Photography by Joana Meurkens
Chrrry is a new kind of pop star, transcending genre and gender. Born and raised in New York City, their vision is one of vulnerability and romanticism, exploring the complexities of human existence. A musical chameleon, Chrrry marries a unique sound with campy cabaret-style live performances, always delivering an electric experience. We asked Chrrry a few questions upon the release of their new EP Hot Head, set to drop on Sunday March 21st.
Tell us about yourself! (Name/age/pronouns/where you are based)
Mars Maldonado, 24, they/she, born and raised in Brooklyn. I make music and art through the fantasy of Chrrry, the renaissance circus freak.
Tell us about this project, how did you come to make it?
HOT HEAD was born of two goals — firstly, to engineer my own beats, and secondly, to create a monochrome pink visual as I had just impulsively dyed my hair a super obnoxious shade of bubblegum. It was supposed to be a quick-n-easy project to hold people over till my next big undertaking, but the universe had other ideas. I wrote “PEDESTAL” in 2018 as a love letter to my now fiance, and shot most of the footage in 2019. The vision for this project has taken so many forms, with various songs being added and removed until we settled on the perfect, three-song vignette. It’s a portrait of vulnerability and accountability, where I ended up examining a lot of the healing I was going through in real-time and realizing all the ways in which I have contributed to my own struggles. A lot of the lyrical content is centered around learning how to love again after years of romantic abuse and trauma, a journey so many of us face as we grow past the rollercoaster of second puberty into our mid-twenties. HOT HEAD says yes, I’m a little toxic too, but that’s okay because I’m doing my best to be a better me than I was yesterday. HOT HEAD says yes, I’m afraid to open up and let you into all this darkness, thank you for making me feel safe, seen, and accepted. HOT HEAD says yes, I’m angry at all this adversity I’ve faced, but I’m tired and I want to let go now.
What was the process of producing this project during Covid times?
We had one scene left to shoot when the pandemic hit, and of course, it was the group choreography for the third track, “ATTN”. We ended up having Caitlin Byrne, who choreographed the number, record herself teaching the sequence and sent it to the other dancers, who then went on to record themselves performing it in their quarantine spaces. We took this as an opportunity to have friends submit clips of themselves dancing to the song at home. I was absolutely blown away by the videos we got, and it made me super emotional connect with my community through art in such an intimate way.
How does your cultural identity influence your art?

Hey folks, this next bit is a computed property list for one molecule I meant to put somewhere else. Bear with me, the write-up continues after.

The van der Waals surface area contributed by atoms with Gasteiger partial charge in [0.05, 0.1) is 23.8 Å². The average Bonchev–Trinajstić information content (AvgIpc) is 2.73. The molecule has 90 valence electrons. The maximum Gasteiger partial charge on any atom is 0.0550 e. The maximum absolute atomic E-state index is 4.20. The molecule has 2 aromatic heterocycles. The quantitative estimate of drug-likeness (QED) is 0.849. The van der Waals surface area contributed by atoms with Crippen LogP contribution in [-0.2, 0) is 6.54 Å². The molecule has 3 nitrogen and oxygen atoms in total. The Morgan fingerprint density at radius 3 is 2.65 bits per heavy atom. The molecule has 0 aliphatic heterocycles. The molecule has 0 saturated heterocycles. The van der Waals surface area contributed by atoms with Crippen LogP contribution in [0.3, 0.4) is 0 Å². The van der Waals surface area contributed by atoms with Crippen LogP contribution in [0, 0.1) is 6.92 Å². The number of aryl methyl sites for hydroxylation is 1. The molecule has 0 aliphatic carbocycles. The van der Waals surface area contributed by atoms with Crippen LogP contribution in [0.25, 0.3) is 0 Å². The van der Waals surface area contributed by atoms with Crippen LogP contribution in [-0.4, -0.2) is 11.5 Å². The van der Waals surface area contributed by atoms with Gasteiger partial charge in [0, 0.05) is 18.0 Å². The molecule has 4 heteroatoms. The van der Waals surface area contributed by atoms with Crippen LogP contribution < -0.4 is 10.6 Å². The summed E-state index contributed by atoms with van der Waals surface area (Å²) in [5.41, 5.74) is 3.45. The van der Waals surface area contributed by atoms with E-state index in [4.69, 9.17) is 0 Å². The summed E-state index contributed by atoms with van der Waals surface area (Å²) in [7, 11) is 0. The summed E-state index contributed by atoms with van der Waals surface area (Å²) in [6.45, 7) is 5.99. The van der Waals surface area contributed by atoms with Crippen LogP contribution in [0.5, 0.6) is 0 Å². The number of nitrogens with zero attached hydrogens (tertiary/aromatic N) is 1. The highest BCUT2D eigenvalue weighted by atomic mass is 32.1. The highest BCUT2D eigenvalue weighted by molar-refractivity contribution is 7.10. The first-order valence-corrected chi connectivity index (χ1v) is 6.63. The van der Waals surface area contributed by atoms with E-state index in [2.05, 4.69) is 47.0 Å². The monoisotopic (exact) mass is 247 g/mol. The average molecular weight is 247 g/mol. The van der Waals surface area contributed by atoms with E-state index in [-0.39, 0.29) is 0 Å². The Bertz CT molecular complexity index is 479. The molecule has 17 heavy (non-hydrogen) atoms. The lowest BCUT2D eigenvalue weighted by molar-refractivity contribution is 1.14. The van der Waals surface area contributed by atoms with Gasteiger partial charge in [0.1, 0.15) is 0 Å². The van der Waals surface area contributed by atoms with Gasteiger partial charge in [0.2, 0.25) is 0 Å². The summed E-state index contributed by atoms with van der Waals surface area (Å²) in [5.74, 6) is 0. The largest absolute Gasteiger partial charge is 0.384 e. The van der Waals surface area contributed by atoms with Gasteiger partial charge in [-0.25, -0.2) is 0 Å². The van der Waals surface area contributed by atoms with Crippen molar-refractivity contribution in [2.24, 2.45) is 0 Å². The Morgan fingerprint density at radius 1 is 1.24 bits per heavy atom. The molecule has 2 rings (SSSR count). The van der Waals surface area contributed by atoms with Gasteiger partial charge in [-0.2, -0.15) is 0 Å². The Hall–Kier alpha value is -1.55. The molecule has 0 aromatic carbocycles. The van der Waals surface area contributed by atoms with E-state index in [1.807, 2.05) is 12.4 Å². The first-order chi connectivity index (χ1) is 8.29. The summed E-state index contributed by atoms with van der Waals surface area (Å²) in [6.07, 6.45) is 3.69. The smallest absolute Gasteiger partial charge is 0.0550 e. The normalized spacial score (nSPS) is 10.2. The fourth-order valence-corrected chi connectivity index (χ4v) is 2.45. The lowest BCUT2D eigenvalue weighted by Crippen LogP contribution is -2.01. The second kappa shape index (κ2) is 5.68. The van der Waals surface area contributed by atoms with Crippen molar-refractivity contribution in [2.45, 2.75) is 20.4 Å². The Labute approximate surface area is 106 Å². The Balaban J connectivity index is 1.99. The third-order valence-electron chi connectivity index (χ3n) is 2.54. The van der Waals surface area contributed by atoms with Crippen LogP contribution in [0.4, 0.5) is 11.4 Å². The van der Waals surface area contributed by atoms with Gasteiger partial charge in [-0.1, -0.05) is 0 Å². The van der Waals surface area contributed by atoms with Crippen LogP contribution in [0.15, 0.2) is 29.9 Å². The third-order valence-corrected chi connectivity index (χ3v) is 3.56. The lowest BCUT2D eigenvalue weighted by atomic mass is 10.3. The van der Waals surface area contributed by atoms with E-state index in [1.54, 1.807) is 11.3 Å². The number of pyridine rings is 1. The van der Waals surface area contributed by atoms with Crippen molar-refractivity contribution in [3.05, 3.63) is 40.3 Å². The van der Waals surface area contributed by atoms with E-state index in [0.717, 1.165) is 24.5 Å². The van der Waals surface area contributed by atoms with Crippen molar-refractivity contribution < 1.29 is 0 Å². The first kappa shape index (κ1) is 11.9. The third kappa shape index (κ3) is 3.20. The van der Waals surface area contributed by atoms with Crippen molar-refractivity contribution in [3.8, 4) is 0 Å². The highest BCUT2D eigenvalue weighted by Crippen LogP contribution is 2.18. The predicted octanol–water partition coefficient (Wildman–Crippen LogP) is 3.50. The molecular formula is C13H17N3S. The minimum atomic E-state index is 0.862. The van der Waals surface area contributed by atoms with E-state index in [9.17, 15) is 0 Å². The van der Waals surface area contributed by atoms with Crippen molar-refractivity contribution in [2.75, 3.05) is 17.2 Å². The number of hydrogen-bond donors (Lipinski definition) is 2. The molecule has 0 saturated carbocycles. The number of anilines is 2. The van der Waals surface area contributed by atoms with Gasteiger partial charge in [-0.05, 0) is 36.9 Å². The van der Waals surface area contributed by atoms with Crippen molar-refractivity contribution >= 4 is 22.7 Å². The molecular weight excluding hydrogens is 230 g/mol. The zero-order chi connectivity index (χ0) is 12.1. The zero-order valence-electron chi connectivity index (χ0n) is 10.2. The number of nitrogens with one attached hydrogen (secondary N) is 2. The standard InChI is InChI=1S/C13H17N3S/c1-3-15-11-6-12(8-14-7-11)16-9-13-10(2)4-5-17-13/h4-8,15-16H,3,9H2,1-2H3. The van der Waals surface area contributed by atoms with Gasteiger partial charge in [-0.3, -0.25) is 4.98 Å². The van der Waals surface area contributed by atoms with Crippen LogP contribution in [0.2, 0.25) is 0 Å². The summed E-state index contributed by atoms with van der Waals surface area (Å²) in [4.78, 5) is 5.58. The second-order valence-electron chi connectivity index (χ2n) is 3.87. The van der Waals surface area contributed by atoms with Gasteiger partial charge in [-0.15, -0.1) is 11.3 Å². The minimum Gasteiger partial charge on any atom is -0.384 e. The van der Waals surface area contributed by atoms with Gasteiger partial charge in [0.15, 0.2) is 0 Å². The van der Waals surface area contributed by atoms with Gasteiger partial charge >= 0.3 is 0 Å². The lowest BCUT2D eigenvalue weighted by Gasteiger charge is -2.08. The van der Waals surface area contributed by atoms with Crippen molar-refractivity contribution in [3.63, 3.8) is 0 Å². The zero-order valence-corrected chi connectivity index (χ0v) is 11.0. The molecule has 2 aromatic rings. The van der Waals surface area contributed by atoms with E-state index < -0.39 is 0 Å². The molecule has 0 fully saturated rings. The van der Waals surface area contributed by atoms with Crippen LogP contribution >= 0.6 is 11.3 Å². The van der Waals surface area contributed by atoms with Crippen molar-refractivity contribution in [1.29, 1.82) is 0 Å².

My upbringing was pretty unique, so feeling like I don’t quite fit in anywhere has always been a theme in my art. My mother is a Brazilian immigrant of Italian and German descent, and my father is mestizo Puerto Rican from East Harlem. While I was more removed from my Puerto Rican side growing up, I was taught Portuguese before I was taught English and spent my summers as a child in Brazil. I remember being made fun of by my peers for speaking another language and for the food my mom packed me for lunch. My parents are both visual artists, so the culture I was most thoroughly exposed to was that of the New York gallery scene. I was surrounded by eccentric characters from all walks of life, of various nationalities and identities. I suppose this is why I feel most at home when surrounded by other artists, especially those that can identify with a multicultural experience.
What were your inspirations behind this project?
Musically, I’ve been really into the lush synths and melodramatic vulnerability in MUNA and Lorde, as well as the glitchy textures in Charli XCX . I’ve also been incredibly influenced by the candid unapologetic lyrics and hypnotic trap beats in SZA, Dounia, and Kehlani. Visually, I’ve always been obsessed with camp and this idea of warping time aesthetically, from Sofia Coppola’s Marie Antoinette to Cardi B’s music video for “Bartier Cardi”. Visual albums like Janelle Monae’s Dirty Computer, Beyonce’s Lemonade, and Tierra Whack’s Whack World have been a massive source of inspiration for me as well.
Anything else you want to tell us?
I could not have made HOT HEAD come to life without my stellar team, my support system, and my community. I am beyond grateful for Kassandra Kyriakis (Director of Photography), Jane Lincoln (Producer/Mixing Engineer), Xuan Rong (Vocal Producer), Augusta Levov (Art Director), Lily Loreno (Drone Operator), and my amazing assistant and publicist Jesse Raymundo. Lastly, of course, my muse and mastering engineer for life, Atlas Blaque.